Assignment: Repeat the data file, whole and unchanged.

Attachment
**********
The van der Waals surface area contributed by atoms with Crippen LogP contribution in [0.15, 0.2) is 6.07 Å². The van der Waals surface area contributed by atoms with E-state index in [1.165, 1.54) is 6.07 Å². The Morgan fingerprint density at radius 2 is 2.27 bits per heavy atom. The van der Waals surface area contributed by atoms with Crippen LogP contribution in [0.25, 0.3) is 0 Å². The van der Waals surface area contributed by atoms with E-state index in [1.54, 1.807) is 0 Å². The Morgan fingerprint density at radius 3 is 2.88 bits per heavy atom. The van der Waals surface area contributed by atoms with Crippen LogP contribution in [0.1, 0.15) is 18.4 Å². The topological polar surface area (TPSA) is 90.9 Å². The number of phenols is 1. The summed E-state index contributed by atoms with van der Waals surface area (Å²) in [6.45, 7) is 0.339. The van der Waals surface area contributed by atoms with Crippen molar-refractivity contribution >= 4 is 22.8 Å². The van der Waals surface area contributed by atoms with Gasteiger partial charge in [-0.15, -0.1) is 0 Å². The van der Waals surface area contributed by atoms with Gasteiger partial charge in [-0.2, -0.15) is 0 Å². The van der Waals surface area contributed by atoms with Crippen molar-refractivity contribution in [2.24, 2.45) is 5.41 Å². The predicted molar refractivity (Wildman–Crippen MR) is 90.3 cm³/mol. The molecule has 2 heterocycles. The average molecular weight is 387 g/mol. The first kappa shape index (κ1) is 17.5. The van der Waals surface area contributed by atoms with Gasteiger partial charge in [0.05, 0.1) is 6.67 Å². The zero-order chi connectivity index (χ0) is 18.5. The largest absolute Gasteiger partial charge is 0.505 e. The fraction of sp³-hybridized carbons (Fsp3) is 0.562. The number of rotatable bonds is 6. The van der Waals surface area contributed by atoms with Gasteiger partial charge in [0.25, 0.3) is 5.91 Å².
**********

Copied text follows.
The van der Waals surface area contributed by atoms with Crippen LogP contribution in [0.15, 0.2) is 6.07 Å². The van der Waals surface area contributed by atoms with E-state index in [1.165, 1.54) is 6.07 Å². The Morgan fingerprint density at radius 2 is 2.27 bits per heavy atom. The van der Waals surface area contributed by atoms with Crippen LogP contribution in [0.25, 0.3) is 0 Å². The van der Waals surface area contributed by atoms with E-state index in [1.54, 1.807) is 0 Å². The Morgan fingerprint density at radius 3 is 2.88 bits per heavy atom. The van der Waals surface area contributed by atoms with Crippen LogP contribution in [0.1, 0.15) is 18.4 Å². The topological polar surface area (TPSA) is 90.9 Å². The number of phenols is 1. The summed E-state index contributed by atoms with van der Waals surface area (Å²) in [6.45, 7) is 0.339. The van der Waals surface area contributed by atoms with Crippen molar-refractivity contribution >= 4 is 22.8 Å². The van der Waals surface area contributed by atoms with Gasteiger partial charge in [-0.15, -0.1) is 0 Å². The van der Waals surface area contributed by atoms with Gasteiger partial charge in [-0.2, -0.15) is 0 Å². The van der Waals surface area contributed by atoms with Crippen molar-refractivity contribution in [2.24, 2.45) is 5.41 Å². The predicted molar refractivity (Wildman–Crippen MR) is 90.3 cm³/mol. The molecule has 2 heterocycles. The average molecular weight is 387 g/mol. The first kappa shape index (κ1) is 17.5. The van der Waals surface area contributed by atoms with Gasteiger partial charge in [0.05, 0.1) is 6.67 Å². The zero-order chi connectivity index (χ0) is 18.5. The largest absolute Gasteiger partial charge is 0.505 e. The fraction of sp³-hybridized carbons (Fsp3) is 0.562. The number of rotatable bonds is 6. The van der Waals surface area contributed by atoms with Gasteiger partial charge in [0.25, 0.3) is 5.91 Å².